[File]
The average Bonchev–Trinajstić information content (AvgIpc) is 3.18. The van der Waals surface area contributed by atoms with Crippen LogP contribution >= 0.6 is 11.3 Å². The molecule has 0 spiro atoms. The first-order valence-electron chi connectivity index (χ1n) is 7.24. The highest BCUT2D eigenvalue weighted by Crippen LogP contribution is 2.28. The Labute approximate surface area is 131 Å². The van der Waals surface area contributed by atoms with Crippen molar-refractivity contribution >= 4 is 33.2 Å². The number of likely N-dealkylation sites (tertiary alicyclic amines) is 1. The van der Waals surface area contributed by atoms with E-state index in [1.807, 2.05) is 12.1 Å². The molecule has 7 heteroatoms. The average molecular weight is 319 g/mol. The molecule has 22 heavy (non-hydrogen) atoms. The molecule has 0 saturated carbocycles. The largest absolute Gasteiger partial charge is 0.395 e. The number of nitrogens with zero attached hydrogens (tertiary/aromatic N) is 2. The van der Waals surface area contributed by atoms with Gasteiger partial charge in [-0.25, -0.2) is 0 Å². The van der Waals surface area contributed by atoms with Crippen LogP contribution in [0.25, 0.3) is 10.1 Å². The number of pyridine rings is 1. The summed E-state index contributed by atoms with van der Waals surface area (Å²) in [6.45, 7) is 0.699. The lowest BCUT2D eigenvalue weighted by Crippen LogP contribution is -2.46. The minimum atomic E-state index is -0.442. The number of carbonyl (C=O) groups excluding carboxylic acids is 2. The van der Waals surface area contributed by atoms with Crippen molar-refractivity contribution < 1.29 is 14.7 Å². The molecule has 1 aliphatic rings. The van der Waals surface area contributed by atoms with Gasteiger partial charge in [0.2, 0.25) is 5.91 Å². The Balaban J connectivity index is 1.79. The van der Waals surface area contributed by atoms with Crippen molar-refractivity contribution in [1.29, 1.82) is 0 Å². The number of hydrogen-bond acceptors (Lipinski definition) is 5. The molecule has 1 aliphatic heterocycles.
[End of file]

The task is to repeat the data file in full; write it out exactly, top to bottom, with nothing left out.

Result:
The average Bonchev–Trinajstić information content (AvgIpc) is 3.18. The van der Waals surface area contributed by atoms with Crippen LogP contribution >= 0.6 is 11.3 Å². The molecule has 0 spiro atoms. The first-order valence-electron chi connectivity index (χ1n) is 7.24. The highest BCUT2D eigenvalue weighted by Crippen LogP contribution is 2.28. The Labute approximate surface area is 131 Å². The van der Waals surface area contributed by atoms with Crippen molar-refractivity contribution >= 4 is 33.2 Å². The number of likely N-dealkylation sites (tertiary alicyclic amines) is 1. The van der Waals surface area contributed by atoms with E-state index in [1.807, 2.05) is 12.1 Å². The molecule has 7 heteroatoms. The average molecular weight is 319 g/mol. The molecule has 22 heavy (non-hydrogen) atoms. The molecule has 0 saturated carbocycles. The largest absolute Gasteiger partial charge is 0.395 e. The number of nitrogens with zero attached hydrogens (tertiary/aromatic N) is 2. The van der Waals surface area contributed by atoms with Gasteiger partial charge in [-0.25, -0.2) is 0 Å². The van der Waals surface area contributed by atoms with Crippen LogP contribution in [0.25, 0.3) is 10.1 Å². The number of pyridine rings is 1. The summed E-state index contributed by atoms with van der Waals surface area (Å²) in [6.45, 7) is 0.699. The lowest BCUT2D eigenvalue weighted by Crippen LogP contribution is -2.46. The minimum atomic E-state index is -0.442. The number of carbonyl (C=O) groups excluding carboxylic acids is 2. The van der Waals surface area contributed by atoms with Crippen molar-refractivity contribution < 1.29 is 14.7 Å². The molecule has 1 aliphatic rings. The van der Waals surface area contributed by atoms with Gasteiger partial charge in [0.2, 0.25) is 5.91 Å². The Balaban J connectivity index is 1.79. The van der Waals surface area contributed by atoms with Crippen molar-refractivity contribution in [1.29, 1.82) is 0 Å². The number of hydrogen-bond acceptors (Lipinski definition) is 5. The molecule has 1 aliphatic heterocycles.